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The Importance of Getting Involved


 The following excerpts are taken from “The Case for High School Activities” published by the National Federation of State High School Associations.

At a cost of only one to 3 percent (or less in many cases) of an overall school’s budget, high school activity programs are one of the best bargains around.


They are not a diversion, but rather an extension of a good educational program. Students who participate in activity programs tend to have higher grade-point averages, better attendance records, lower dropout rates and fewer discipline problems than students generally.


Activity programs provide valuable lessons for many practical situations. Through participation in activity programs, students learn teamwork, sportsmanship, winning and losing, the rewards of hard work, self-discipline, build self-confidence, and develop skills to handle competitive situations. These are qualities the public expects schools to produce in students so they become responsible adults and productive citizens.


Participation in high school activities is often a predictor of later success – in college, a career, and becoming a contributing member of society.  A 1989, nationwide study by the Women’s Sport Foundation indicated that athletes do better in the classroom, are more involved in school activity programs, and stay involved in the community after graduation. The study, based on an analysis of data collected by the U.S. Department of Education’s High School and Beyond Study, indicated that girls receive as many benefits from sports as boys. Sports involvement was significantly related to a lower dropout rate in some school settings and minority athletes are more socially involved than non-athletes. Research conducted by Skip Dane of Hardiness Research, Casper, Wyoming in 1991 revealed the following about participation in high school sports: (1)

By a 2-to-1 ratio, boys who participate in sports do better in school do not drop out and have a better chance to get through college. (2) The ratio for girls who participate in sports and do well in school is 3-to-1. (3) About 92 percent of sports participants do not use drugs. (4) School athletes are more self-assured. (5) Sports participants take average and above average classes. (6) Sports participants receive above average grades and do above average on skills tests. (7) Student-athletes appear to have more parental involvement than other students.

The American College Testing Service compared the value of four factors in predicting success after high school. The one yardstick that could be used to predict later success in life was achievement in school activities. Not useful as predictors were high grades in high school, high grades in college or high ACT scores. The College Entrance Examination Board’s Scholastic Aptitude Test (SAT) was examined in much the same way. It was found that having a high SAT score did not necessarily indicate success in a chosen career. The best predictor of later success, the study showed, was a person’s independent, self-sustained venture. Teens who were active in school activities, had hobbies or jobs, were found to be most likely to succeed.  Besides higher grades, participation in activities helps students have a better attitude, according to a study conducted at the request of the Utah State Board of Education. In the study, students, parents, teachers and administrators agreed that being part of such activities serves not only as an incentive to do well in academic work, but it relieves tension and increases self-confidence. The following information is a reprint of “RESEARCH UPHOLDS VALUE OF PROGRAMS” by John R. Olsen, CAA, Madison, Wisconsin, Interscholastic Athletic Administration, Spring 1993.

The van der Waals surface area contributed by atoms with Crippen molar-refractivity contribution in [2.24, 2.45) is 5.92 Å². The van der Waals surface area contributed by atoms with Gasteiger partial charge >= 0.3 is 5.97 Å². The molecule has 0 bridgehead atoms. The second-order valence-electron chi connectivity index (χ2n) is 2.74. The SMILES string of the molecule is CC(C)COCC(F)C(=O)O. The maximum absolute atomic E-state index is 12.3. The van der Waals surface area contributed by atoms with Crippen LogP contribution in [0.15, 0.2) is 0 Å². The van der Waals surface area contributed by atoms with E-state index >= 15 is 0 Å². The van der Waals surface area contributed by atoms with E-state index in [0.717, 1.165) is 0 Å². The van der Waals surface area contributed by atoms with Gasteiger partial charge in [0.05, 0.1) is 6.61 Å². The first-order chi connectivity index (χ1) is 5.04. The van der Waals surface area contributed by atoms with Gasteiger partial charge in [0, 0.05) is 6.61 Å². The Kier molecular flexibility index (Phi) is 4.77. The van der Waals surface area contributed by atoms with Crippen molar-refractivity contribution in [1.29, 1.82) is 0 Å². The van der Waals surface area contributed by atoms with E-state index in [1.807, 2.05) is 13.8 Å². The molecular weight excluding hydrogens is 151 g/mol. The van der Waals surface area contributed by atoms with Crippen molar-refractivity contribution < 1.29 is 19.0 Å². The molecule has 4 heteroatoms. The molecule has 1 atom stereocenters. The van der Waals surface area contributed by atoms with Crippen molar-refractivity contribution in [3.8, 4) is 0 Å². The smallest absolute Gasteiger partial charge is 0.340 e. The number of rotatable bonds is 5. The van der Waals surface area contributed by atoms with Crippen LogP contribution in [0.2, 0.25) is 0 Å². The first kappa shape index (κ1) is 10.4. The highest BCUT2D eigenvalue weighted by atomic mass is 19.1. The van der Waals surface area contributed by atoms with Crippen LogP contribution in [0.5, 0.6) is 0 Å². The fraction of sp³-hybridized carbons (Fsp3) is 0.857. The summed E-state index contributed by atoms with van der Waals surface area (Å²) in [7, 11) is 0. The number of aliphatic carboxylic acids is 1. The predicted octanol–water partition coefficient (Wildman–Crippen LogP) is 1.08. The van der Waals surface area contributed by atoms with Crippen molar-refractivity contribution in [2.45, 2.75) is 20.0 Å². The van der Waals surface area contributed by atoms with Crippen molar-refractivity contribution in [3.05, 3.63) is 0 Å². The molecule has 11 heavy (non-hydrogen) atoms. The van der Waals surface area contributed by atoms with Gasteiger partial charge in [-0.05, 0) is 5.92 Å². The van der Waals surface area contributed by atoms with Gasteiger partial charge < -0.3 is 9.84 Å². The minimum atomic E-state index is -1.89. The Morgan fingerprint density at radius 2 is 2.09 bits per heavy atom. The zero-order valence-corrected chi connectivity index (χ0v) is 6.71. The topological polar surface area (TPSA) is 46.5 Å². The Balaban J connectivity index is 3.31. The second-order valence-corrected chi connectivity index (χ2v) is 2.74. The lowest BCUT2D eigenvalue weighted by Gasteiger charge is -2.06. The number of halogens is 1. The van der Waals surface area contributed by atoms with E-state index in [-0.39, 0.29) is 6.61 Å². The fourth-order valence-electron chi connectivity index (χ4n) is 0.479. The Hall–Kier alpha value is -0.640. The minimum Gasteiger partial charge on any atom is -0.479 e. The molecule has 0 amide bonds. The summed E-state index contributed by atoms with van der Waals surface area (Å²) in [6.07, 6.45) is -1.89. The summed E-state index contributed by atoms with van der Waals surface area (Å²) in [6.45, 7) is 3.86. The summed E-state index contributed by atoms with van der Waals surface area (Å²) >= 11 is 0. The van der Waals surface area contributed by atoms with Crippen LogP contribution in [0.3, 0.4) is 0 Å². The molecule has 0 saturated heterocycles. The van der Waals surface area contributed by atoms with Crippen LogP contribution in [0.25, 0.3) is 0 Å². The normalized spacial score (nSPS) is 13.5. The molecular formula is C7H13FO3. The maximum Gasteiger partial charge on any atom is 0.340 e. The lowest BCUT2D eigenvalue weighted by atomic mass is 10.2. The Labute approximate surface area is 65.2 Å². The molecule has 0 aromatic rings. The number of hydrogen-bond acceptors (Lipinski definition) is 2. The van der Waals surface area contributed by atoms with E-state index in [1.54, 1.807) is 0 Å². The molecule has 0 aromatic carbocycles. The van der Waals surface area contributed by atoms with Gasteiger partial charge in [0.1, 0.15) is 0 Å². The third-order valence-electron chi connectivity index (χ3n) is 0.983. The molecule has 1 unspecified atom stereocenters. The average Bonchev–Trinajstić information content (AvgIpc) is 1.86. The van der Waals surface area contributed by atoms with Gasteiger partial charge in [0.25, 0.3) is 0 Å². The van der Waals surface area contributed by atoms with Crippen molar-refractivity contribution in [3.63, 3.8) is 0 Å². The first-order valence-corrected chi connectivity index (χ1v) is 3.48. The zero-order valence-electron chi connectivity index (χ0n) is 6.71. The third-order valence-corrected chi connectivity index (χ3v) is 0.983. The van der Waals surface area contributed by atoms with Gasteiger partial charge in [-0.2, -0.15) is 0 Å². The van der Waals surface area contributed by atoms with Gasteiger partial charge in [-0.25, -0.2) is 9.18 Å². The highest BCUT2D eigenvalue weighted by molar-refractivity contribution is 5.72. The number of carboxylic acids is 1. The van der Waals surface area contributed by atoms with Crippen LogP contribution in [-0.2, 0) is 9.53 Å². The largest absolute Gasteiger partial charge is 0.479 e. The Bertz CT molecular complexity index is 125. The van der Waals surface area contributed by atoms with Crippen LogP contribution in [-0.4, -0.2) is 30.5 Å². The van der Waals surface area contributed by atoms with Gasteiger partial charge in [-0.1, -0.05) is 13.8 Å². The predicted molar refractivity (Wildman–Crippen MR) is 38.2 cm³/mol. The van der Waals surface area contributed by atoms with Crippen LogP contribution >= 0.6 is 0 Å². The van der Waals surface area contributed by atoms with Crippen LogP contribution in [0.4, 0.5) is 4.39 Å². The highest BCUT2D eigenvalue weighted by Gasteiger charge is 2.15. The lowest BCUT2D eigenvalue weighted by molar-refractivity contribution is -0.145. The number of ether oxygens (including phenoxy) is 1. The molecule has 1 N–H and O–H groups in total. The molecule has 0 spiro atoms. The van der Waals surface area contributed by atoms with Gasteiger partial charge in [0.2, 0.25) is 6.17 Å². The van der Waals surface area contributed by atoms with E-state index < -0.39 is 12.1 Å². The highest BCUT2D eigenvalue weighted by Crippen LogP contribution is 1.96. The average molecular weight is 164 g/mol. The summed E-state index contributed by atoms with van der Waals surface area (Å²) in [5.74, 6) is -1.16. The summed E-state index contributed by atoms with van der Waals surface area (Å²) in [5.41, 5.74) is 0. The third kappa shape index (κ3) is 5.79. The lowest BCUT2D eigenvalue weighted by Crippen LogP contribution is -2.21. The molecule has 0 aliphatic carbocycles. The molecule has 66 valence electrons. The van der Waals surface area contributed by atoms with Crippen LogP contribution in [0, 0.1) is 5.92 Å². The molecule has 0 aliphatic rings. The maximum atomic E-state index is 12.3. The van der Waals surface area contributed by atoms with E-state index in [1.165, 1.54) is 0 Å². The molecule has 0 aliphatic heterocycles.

School administrators, parents, and taxpayers generally support high school activity programs because of the positive effect these activities appear to have on students of both genders. However, in periods of economic austerity the expenditure of public tax funds for nonessential programs are occasionally challenged as wasteful and lacking in tangible cost benefits.  As balance to various criticisms, excerpts from ten research studies on various effects of high school activities’ participation have been provided. These studies were conducted over a 25-year period in several geographic areas and demonstrate consistent themes of student growth and achievement.  High school sport programs are legitimate offerings for secondary school systems. Teachers feel students derive educational values from high school athletic experiences. Also cited was the positive correlation between athletic participation, academic performance, and self-esteem for 17,000 students. SOURCE: Braddock, Jomills H., II. “Race, Athletics, and Educational Attainment – Dispelling the Myths,”  Youth and Society.

Lack of participation in school activities is associated with a greater likelihood of involvement in delinquent behavior. SOURCE: Dinitz, S. and B.A. Pfau-Vincent. “Self-Concept and Juvenile Delinquency,” Youth and Society.

Our goal is to have every student in our school connected with a group, organization, club, sport or ensemble.  R-PHS has so many opportunities for students to connect outside of their six-period day and we will continue our efforts to find ways for our students to get involved.